The top five video games of 2021 selected by the NPR staff
While the game industry was hobbled by an ongoing pandemic, video games themselves provided fun and sanity in a year when both were in short supply. NPR surveyed staff and contributors for their favorite games of 2021. And the results are diverse - ranging from the cozy to the scary. NPR's James Mastromarino oversaw the final list, which you can read right now at npr.org.
James, let's talk about some of the highlights. NPR staffers focused in on about 20 games in particular. But we're going to talk about the most nominated. And it all starts with It Takes Two. What was so special about this one?
JAMES MASTROMARINO, BYLINE: Well, It Takes Two - just like the name would say, you can't play it alone. You have to have a real, human partner with you playing alongside - either online or right next to you. The story is just wild. You play a couple who wants to get a divorce. Their daughter is understandably distraught by this. She cries on some dolls, does some magic, accidentally transports you into the bodies of these dolls. And then you have to run through this crazy house full of fantastically imaginative levels to try to get back to normal. At one point, you're flying on fidget spinners over a sea of playpen balls, for example.
(SOUNDBITE OF VIDEO GAME, IT TAKES TWO)
ANNABELLE DOWLER: (As May) Woo-hoo. Wow, this is cool.
JOSEPH BALDERRAMA: (As Cody) I told you they'd come in handy.
DOWLER: (As May) I love them.
BALDERRAMA: (As Cody) Spin, spin away, May.
MASTROMARINO: This happens to be our most nominated game this year. It was hugely popular. It also won game of the year at the Game Awards. And I think this all tells you that people really wanted games that bring us together. Games that let you do that and gave you a common purpose to work towards - they were really special.
MARTÍNEZ: All right. I also noticed there's a horror title from the long-running series on the top five - Resident Evil Village. Why do you think this is here?
MASTROMARINO: Well, you know, there's always some catharsis in horror. And this series has been long-running. It started as, like, a zombie survival game. But it's really mutated in the decades since. And Resident Evil Village puts you in a snowy town, isolated somewhere in Europe. And before too long, you're trapped in the mansion of a nine-foot-tall vampire, Lady Dimitrescu.
(SOUNDBITE OF VIDEO GAME, RESIDENT EVIL VILLAGE)
MAGGIE ROBERTSON: (As Lady Dimitrescu) You escaped my little brother's idiot games, did you? Let's see how special you are.
MASTROMARINO: Our reviewer, Louie Micheli, described Resident Evil Village as a perfect ease into this series. It's scary. It's goofy - an absolute thrill ride. And it's gorgeous to look at.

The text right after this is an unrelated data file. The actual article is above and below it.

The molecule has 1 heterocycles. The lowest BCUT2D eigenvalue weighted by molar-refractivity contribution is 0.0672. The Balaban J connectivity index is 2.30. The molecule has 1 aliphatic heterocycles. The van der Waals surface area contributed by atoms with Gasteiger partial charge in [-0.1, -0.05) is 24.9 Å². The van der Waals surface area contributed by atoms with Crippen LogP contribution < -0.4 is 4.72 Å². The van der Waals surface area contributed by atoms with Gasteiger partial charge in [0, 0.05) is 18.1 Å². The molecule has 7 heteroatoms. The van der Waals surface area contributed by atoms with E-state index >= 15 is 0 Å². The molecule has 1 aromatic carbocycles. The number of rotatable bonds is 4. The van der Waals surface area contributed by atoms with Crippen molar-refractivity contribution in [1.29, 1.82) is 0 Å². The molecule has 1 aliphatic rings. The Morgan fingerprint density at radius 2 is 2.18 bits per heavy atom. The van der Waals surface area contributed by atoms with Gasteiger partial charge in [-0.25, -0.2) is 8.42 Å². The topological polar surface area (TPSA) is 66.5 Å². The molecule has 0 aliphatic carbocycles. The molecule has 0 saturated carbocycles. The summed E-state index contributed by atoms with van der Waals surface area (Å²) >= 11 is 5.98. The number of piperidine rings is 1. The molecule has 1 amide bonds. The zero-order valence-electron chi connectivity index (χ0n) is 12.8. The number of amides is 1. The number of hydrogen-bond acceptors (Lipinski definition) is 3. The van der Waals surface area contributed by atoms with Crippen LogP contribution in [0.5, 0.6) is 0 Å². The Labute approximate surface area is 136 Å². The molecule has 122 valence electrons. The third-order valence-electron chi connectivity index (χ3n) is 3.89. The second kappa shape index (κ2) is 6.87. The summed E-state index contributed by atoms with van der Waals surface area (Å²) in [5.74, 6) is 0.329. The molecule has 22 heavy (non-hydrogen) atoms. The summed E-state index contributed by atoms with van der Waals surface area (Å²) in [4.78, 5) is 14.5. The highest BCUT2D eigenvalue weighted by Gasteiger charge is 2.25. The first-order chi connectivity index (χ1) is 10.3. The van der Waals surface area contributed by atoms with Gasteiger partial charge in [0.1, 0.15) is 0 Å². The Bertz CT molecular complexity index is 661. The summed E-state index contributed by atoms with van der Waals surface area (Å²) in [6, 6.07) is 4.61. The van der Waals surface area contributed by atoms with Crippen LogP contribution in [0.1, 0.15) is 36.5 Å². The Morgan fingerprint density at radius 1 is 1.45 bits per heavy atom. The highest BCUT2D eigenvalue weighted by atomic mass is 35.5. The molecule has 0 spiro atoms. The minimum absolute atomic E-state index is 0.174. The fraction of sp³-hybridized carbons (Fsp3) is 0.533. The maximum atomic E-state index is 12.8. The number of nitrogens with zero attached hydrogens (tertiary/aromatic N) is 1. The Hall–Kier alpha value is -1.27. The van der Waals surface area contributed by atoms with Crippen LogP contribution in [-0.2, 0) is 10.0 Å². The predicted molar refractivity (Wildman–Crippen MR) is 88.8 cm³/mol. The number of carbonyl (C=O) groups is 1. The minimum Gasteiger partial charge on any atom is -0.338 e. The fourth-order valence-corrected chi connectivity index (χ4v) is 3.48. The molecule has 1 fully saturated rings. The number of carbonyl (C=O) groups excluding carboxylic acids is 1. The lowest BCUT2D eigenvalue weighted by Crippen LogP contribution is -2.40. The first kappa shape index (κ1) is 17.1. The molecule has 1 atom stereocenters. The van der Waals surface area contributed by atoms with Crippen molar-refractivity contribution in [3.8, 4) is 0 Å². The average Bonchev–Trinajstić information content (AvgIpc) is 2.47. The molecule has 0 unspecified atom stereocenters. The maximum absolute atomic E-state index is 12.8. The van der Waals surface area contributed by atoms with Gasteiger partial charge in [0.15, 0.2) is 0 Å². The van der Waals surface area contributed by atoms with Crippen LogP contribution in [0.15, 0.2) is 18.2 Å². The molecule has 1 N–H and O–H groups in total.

MARTÍNEZ: You know what they always say, James. It takes a Resident Evil Village to entertain a gamer. At least, that's what I've heard.
MASTROMARINO: (Laughter) That's right.
MARTÍNEZ: All right. Now, finally, I see there is this other game - Life Is Strange: True Colors. It actually features some folks dressed just like everyday people. So what's going on with this one?
MASTROMARINO: So we're coming down now. We're no longer in a gothic village. We're in Colorado - a small town. You play as Alex Chen, a young woman who moves there to reunite with her brother. And just as she's settling in, her brother dies in an accident, and she begins to investigate the mysterious circumstances surrounding that. Oh, and I should mention, she's got these empathic superpowers that manifest as colorful auras around the people she sees.
(SOUNDBITE OF VIDEO GAME, LIFE IS STRANGE: TRUE COLORS)
ERIKA MORI: (As Alex Chen) I know what other people are feeling. And if they feel strongly enough - if they're angry or sad or afraid - I feel it too. And then I lose control.
MASTROMARINO: I'll let our contributor, Brittany Vincent, have the last word here. She said, from its gripping story to its realistic portrayals of trauma and human relationships, Life Is Strange: True Colors is a masterful exercise in storytelling that you'll not soon forget. And that can be said of a lot of games on this list. Many found playful ways to take difficult themes head-on. And I think we're only going to see more of this as games respond to the difficult years we've all been having, just as other media do.
MARTÍNEZ: That's NPR's James Mastromarino. He surveyed NPR staff for their favorite video games of the year. And you can read more about them at npr.org.
MASTROMARINO: Thank you.
(SOUNDBITE OF ANGUS AND JULIA STONE SONG, "TAKE ME HOME")
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